This is the spot between the state of nature and civil society, where the natural man not only maintains his independence in his private sphere, but also learns to be dependent through his cooperation with others in the public sphere. This is the point of no return, as it actually is the best position to be in, because although the concept of self-love exists, people’s various qualities are acknowledged and put towards assisting each other. It may be a small population at this stage, but the natural man is no longer solitary. He is not really even natural anymore once society becomes institutionalized.
Whether or not this is a good thing is debatable, as the ways in which people choose to use their reason can reflect either virtuous or selfish intentions. Ideally, people who think critically or creatively and are able to innovate or invent new ideas and means to advance humankind are good for society. However, they are not necessarily good and might actually provide a disservice to society, as they may not use their reason and intellect towards helping others if there is no incentive or interest to do so.
It is at this point that the natural man becomes a civil man, which is ironic because the civil man, as previously implied, is not actually that civil. A natural man is more likely to help someone despite having supposedly less capabilities and resources than the civil man, because of his pity, instincts, and the fact that he has nothing against anyone. He also does not place himself above others, generally speaking, and only defends himself when he feels his life is being threatened. Speaking of a lack of resources, efficiency can also be reasonable when trying to accomplish as many tasks as possible, whether in favour of oneself or others, without wasting resources.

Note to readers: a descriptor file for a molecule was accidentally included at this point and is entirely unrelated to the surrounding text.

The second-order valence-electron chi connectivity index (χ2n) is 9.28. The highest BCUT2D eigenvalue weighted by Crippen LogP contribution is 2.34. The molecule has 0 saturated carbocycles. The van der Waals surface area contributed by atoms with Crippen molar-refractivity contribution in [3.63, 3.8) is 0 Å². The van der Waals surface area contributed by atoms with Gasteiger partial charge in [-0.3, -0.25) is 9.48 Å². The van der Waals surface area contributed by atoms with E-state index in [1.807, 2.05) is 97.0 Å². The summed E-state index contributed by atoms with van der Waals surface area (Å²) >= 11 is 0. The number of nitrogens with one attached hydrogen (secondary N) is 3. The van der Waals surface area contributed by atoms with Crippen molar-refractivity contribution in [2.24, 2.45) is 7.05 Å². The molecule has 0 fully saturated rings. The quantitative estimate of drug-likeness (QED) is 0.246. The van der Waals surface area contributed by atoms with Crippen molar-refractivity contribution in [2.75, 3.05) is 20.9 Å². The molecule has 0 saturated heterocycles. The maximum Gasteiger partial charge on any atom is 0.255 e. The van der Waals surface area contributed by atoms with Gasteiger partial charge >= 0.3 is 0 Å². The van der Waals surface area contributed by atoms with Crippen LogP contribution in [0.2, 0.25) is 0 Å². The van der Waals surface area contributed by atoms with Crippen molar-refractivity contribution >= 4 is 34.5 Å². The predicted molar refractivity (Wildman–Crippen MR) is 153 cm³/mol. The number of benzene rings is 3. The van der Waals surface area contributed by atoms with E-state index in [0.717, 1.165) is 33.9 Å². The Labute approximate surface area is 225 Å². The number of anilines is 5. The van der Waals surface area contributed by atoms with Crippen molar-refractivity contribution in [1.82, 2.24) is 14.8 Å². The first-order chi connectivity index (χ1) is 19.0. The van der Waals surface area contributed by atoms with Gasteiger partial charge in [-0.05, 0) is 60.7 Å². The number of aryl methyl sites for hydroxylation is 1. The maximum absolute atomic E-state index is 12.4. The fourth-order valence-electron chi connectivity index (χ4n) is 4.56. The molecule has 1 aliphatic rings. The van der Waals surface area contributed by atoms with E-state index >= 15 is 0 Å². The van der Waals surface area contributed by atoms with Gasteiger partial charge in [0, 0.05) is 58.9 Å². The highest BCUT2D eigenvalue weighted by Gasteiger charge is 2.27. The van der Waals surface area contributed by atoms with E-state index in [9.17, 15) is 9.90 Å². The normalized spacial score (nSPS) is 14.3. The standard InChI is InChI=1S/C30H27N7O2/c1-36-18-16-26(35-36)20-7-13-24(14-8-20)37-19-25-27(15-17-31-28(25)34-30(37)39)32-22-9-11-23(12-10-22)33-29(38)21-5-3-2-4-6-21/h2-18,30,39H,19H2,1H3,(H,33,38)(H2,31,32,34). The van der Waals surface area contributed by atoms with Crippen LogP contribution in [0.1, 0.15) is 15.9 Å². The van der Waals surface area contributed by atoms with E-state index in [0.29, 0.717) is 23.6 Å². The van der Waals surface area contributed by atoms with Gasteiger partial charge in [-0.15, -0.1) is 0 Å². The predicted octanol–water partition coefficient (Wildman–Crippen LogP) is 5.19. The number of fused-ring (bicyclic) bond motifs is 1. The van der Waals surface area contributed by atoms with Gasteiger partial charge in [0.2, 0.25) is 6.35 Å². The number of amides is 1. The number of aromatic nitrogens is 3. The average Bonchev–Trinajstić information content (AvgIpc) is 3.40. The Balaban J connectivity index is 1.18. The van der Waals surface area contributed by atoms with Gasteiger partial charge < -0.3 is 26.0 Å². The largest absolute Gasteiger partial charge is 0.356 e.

The potential problem with efficiency, though, is that it can be a factor in malpractices that have agendas behind them—for example, the systematic discrimination and the over-incarceration of certain groups in criminal justice, or mass murders in the shortest amount of time possible. The quality of services also suffers, as institutions become bureaucratized in the sense that things are done in an efficient and mechanical manner without paying much mind to people’s immediate needs.
Waiting times are longer; people are constantly sent to different places that do not contribute to immediate solutions, and the system may even be inaccessible to some. Agencies may be selective in who they assist based on interest and benefits. Not only is there inequality in which people they help, but there is also inequality in how people’s specific needs are addressed.